It All Comes Out In The Wash

I’m not quite sure what to make of our Foodie Friday Fun topic this week. It’s a piece I saw that discusses how someone invented a bag that you can use to cook dinner in your washing machine. Not, it’s not from The Onion. Apparently, the person who invented it was moved by a piece he saw about homeless people using the laundromat as a sanctuary of sorts. There, the homeless get water, clean up, do laundry, charge devices, etc. He wanted to add cooking to the list.

한국어: 유럽향 드럼세탁기 (모델명_F1047TD)

(Photo credit: Wikipedia)

The thinking behind this is that a washing machine is like a sous vide like environment in that it’s a water bath. The problem is that it really isn’t. An immersion circulator holds the sous vide bath at a constant temperature for any period of time required to cook the food. I did steak in mine last night holding the food for one hour at 126 degrees. A typical washing machine uses water that’s somewhere around 110 degrees, nowhere near hot enough to cook anything beyond very rare, if at all. The time a load of laundry is fully immersed in the hot water isn’t long enough either.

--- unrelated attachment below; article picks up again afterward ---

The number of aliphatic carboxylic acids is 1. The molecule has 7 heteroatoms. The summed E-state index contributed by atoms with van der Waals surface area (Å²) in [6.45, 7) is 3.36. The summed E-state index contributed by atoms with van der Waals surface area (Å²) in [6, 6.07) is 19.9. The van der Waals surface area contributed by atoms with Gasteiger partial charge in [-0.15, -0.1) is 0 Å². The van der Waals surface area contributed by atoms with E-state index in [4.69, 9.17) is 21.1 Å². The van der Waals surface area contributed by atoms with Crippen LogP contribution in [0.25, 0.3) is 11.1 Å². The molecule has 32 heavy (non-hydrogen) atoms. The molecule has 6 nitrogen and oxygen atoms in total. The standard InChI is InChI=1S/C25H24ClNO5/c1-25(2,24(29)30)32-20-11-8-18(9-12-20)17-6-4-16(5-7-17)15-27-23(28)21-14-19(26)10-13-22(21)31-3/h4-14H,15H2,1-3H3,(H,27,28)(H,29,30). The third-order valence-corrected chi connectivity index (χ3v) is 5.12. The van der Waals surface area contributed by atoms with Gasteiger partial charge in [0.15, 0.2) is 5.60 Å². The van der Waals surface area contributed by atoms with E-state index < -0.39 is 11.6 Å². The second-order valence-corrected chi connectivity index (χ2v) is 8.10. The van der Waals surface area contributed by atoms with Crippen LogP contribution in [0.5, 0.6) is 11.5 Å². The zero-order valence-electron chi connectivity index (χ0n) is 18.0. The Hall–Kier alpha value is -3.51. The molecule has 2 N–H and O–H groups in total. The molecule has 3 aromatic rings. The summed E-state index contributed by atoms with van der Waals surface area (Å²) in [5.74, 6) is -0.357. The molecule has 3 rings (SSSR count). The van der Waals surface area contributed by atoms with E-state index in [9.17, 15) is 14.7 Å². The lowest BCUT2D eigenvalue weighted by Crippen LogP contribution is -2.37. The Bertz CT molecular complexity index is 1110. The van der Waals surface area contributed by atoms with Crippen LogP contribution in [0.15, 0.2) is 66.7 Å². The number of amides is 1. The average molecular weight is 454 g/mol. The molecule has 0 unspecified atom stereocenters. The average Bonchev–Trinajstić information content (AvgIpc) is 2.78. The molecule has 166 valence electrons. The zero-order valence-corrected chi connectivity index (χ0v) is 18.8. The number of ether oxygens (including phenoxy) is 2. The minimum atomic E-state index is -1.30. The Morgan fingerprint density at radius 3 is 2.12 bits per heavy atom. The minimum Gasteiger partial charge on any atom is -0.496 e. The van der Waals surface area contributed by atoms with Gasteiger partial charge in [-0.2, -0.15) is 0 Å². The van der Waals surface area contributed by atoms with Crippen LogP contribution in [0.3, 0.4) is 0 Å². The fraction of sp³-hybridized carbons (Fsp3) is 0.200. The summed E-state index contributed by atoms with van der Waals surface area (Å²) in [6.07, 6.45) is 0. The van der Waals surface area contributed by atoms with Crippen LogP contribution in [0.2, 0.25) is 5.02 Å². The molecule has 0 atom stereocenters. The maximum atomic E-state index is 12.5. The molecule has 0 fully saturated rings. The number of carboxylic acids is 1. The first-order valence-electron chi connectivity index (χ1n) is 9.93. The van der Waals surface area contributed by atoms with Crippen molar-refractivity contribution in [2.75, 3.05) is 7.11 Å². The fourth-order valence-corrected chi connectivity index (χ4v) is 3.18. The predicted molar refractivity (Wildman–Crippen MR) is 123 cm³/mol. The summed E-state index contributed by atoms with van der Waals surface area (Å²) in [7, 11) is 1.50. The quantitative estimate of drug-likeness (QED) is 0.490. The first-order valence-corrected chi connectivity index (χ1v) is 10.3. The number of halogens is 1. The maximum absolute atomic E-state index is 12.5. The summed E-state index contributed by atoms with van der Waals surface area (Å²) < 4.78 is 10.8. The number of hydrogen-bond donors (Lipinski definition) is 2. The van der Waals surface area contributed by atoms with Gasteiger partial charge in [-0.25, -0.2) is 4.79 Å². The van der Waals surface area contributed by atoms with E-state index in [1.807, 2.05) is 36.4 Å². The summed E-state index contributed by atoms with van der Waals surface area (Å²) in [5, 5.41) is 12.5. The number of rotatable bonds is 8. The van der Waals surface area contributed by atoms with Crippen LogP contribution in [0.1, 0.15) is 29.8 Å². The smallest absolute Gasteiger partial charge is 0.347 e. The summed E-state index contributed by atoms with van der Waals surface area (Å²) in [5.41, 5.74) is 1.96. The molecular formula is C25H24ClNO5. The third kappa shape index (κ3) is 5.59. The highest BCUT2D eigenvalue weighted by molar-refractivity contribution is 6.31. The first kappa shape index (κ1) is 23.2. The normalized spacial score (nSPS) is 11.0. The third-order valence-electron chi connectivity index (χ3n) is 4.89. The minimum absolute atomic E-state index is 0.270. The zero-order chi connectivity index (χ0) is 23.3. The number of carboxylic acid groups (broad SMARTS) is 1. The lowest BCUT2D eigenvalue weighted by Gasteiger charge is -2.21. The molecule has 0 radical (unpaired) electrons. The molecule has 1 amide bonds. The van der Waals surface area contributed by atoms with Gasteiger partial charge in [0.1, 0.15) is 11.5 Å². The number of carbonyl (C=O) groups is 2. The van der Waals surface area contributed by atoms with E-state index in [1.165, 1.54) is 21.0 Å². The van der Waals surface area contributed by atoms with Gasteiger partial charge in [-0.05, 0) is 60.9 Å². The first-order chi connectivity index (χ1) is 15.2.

Putting aside the obvious problems, what I like about this is that it demonstrates outside of the box thinking. People cook on their car engines (mmmm – is that cylinder head in the potatoes?) and bake their lasagna in a dishwasher. Grilled cheese using your clothes iron? Why not! How often have you sat down to solve a problem and immediately discounted some of the more bizarre solutions out of hand? That’s something that happens a lot in group brainstorming sessions. My feeling is that no idea is terrible and no idea is great until they’ve been thought through and explored. In the case of the sous video laundry bags, I’d probably not have kept going, but the fact that they now exist has me asking myself are there any other purposes for which the technology can be used?

Ever used a microwave oven? It was a mistake, the by-product of radar research. Played with a Slinky? Another mistake. So were potato chips, chocolate chip cookies, and penicillin. While you may have some great ideas that turn out to be not so great, how can they be repurposed? Maybe the bad stuff will come out in the wash, leaving you with something brilliant?

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Filed under Consulting, food, Thinking Aloud

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